Saturday, July 13th 2019, 3:05 pm - This supermassive black hole weighs approximately 250 million times more than the Sun
A group of U.S. astronomers have unexpectedly spotted a supermassive black hole with a thin disk that is approximately 130 million light-years from Earth in heart of the spiral galaxy NGC 3147. This discovery not only adds to the mystery of black holes but challenges current astronomical theories because it technically should not exist.
The July edition of NASA's Newsletter explains that the Hubble Space Telescope detected a thin disk of material rapidly whirling around the black hole and states that this should not be possible based on Albert Einstein's theories of relativity.
The newsletter explains that black holes in certain types of galaxies, such as NGC 3147, are malnourished because there is not enough gravitationally captured material that can regularly feed them, which would cause this material to "puff up like a donut rather than flattening out in a pancake-shaped disk." The thin, flat disk that was detected with this black hole resembles those that are found in more active galaxies that are filled with "engorged, monster black holes."
An artistic interpretation of a black hole. Credit: Wikimedia Commons
This supermassive black hole weighs approximately 250 million times more than the Sun and the Hubble Space Telescope recorded material spinning around it at more than 10 per cent of the speed of light, or 29,979 kilometres per second.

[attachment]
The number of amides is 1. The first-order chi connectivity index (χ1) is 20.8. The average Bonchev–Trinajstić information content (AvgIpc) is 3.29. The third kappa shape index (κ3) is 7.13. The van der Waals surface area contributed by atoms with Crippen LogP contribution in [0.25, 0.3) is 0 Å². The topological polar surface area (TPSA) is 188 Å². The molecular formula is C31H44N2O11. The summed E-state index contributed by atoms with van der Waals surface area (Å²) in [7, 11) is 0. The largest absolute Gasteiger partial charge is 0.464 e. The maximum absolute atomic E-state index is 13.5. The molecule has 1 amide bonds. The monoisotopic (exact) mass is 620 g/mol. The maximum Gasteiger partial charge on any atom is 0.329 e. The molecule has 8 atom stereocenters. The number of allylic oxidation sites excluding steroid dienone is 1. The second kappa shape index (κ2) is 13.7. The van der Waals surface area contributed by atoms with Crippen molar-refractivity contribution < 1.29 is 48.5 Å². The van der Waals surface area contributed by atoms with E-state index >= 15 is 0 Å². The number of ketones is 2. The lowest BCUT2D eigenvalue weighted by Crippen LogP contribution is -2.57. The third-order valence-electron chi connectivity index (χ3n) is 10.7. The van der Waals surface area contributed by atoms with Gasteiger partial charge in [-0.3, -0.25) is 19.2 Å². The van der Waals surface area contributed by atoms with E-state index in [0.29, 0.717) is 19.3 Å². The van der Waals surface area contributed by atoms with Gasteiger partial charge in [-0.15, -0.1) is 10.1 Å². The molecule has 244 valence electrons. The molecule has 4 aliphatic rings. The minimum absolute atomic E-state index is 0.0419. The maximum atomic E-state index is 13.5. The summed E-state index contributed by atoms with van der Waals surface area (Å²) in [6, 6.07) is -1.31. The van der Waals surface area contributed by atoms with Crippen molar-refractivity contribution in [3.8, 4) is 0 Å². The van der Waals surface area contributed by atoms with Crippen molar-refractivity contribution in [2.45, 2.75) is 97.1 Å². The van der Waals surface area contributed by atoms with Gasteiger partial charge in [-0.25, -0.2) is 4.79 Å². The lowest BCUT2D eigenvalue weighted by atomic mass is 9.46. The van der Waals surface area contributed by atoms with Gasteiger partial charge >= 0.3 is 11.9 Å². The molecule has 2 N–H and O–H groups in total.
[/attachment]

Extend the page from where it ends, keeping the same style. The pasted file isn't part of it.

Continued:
Albert Einstein's general theory of relativity first predicted the existence of black holes in 1916 and the first image of a black hole ever captured was released in April 2019. Since black holes have gravitational accelerations that are so powerful that nothing can escape it, including electromagnetic radiation such as light, scientists struggled to capture an image of one.
A team of more than 200 researchers were able to create the first image of a black hole from an elliptical galaxy called M87, 53 million light years away. The black hole was about 6.5 billion solar masses.
This first-ever image of a black hole, captured using the Event Horizon Telescope, shows the supermassive black hole that lies at the centre of the galaxy M87. Credit: Event Horizon Telescope Collaboration
While black holes themselves are unseeable because they trap light, the image shows the black hole's event horizon, which is considered the "point-of-no-return" boundary within which nothing can be seen and nothing can escape because the speed needed to leave the event horizon would need to be equal or greater than the speed of light, which is impossible according to current astronomical theories.